Praise for Percival Everett:
“If Percival Everett isn’t already a household name, it’s because people are more interested in politics than truth.”—Madison Smartt Bell, author of The Washington Square Ensemble
“Everett’s talent is multifaceted, sparked by a satiric brilliance that could place him alongside Richard Wright and Ralph Ellison . . .”—Publishers Weekly
“I think Percival Everett is a genius. I’ve been a fan since his first novel. He continues to amaze me with each novel—as if he likes making 90-degree turns to see what’s around the corner, and then over the edge . . . He’s a brilliant writer and so damn smart I envy him.”—Terry McMillan, author of Mama
A fictitious and satirical chronicle of South Carolina Senator Strom Thurmond’s desire to pen a history of African-Americans—his and his aides’ belief being that he has done as much, or more, than any American to shape that history. An epistolary novel, The History follows the letters of loose cannon Congressional office workers, insane interns at a large New York publishing house and disturbed publishing executives, along with homicidal rival editors, kindly family friends, and an aspiring author named Septic. Strom Thurmond appears charming and open, mad and sure of his place in American history.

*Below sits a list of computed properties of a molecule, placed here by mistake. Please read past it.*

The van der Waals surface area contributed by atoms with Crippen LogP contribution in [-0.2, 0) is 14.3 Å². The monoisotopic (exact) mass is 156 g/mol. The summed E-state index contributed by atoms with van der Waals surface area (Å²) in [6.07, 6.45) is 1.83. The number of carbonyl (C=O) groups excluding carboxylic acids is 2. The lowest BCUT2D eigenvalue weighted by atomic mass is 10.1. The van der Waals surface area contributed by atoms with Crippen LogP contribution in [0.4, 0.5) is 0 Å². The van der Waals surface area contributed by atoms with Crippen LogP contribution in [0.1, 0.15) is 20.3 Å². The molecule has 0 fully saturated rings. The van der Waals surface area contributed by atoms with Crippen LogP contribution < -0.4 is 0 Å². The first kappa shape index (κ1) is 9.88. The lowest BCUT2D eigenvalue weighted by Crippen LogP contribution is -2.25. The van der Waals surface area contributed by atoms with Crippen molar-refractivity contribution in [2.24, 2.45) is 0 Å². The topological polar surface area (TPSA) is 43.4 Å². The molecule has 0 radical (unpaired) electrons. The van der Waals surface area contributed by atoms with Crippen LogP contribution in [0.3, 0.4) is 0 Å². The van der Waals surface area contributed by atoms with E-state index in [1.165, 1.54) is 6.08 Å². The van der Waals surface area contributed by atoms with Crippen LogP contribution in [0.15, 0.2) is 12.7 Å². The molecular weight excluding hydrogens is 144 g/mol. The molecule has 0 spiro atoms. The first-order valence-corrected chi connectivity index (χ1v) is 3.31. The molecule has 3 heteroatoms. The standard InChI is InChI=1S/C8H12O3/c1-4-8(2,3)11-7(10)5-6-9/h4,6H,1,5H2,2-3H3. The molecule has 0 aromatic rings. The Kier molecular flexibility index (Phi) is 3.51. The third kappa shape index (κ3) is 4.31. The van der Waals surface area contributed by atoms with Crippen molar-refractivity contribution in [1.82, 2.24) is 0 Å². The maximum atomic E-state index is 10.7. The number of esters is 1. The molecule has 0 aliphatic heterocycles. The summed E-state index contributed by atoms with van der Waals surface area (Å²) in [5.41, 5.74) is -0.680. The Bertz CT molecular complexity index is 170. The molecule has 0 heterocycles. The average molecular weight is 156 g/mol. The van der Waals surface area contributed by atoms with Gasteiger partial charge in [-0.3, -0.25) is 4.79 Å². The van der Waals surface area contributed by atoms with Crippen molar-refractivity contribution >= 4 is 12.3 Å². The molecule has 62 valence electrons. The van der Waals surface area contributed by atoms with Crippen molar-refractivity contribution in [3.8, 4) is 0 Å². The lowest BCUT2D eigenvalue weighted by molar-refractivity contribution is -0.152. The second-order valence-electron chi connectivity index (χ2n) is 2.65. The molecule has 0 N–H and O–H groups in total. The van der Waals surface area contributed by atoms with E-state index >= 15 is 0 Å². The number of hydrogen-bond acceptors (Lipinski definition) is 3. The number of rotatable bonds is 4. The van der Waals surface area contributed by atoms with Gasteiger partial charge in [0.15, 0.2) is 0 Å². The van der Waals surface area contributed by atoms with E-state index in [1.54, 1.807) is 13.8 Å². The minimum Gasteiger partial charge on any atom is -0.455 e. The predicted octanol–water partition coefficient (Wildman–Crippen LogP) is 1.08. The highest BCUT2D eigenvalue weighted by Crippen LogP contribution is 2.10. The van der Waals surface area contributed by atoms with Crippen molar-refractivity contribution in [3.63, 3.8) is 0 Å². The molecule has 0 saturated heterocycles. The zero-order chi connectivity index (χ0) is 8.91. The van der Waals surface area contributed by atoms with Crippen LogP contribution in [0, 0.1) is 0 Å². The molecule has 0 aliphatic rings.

Percival Everett is the author of 15 works of fiction, among them Glyph, Watershed and Frenzy. His most recent novel, Erasure, won the Hurston/Wright Legacy Award and did little to earn him friends.
James Kincaid is an English professor at the University of Southern California and has written seven books in literary theory and cultural studies. These books and Kincaid himself have gradually lost their moorings in the academic world, so there was nothing left for him to do but to adopt the guise of fiction writer. Writing about madness comes easy to him.
The mere broaching of the outrageous titular book proposal is enough to keep this hilarious high-concept satire humming along. Among the characters who try to make sense of it are the fey, omnisexual Tennessee Williamsish congressional aide proposing the book, who attempts to clarify things by suggesting that the Methuselan segregationist senator "is, properly understood, a black writer"; the fatuous Simon & Schuster editor who thinks such a project might make for a fashionably "hot" manuscript (but said editor doesn't have "enough holes in his bowling ball"); and the authors, inserting themselves into the novel as academic ghostwriters whose curiosity and greed overcome their revulsion at the idea. And then there's the slyly charming Thurmond himself, who's far from fully committed to the project, and cagily justifies his own racist record by throwing away the concepts of objective truth and personal responsibility as casually as he throws out homespun anecdotes ("You know, my brother Bill used to stutter something terrible. He couldn't say grace and have his food be hot"). The story's epistolary format allows novelist Everett and literary theorist Kincaid to write in a chorus of richly individuated voices, by turns and often simultaneously sardonic, hysterical, obsequious and threatening, aware of their own hypocrisies but unwilling to renounce them. The result is a truly funny sendup of the corrupt politics of academe, the publishing industry and politics, as well as a subtle but biting critique of racial ideology.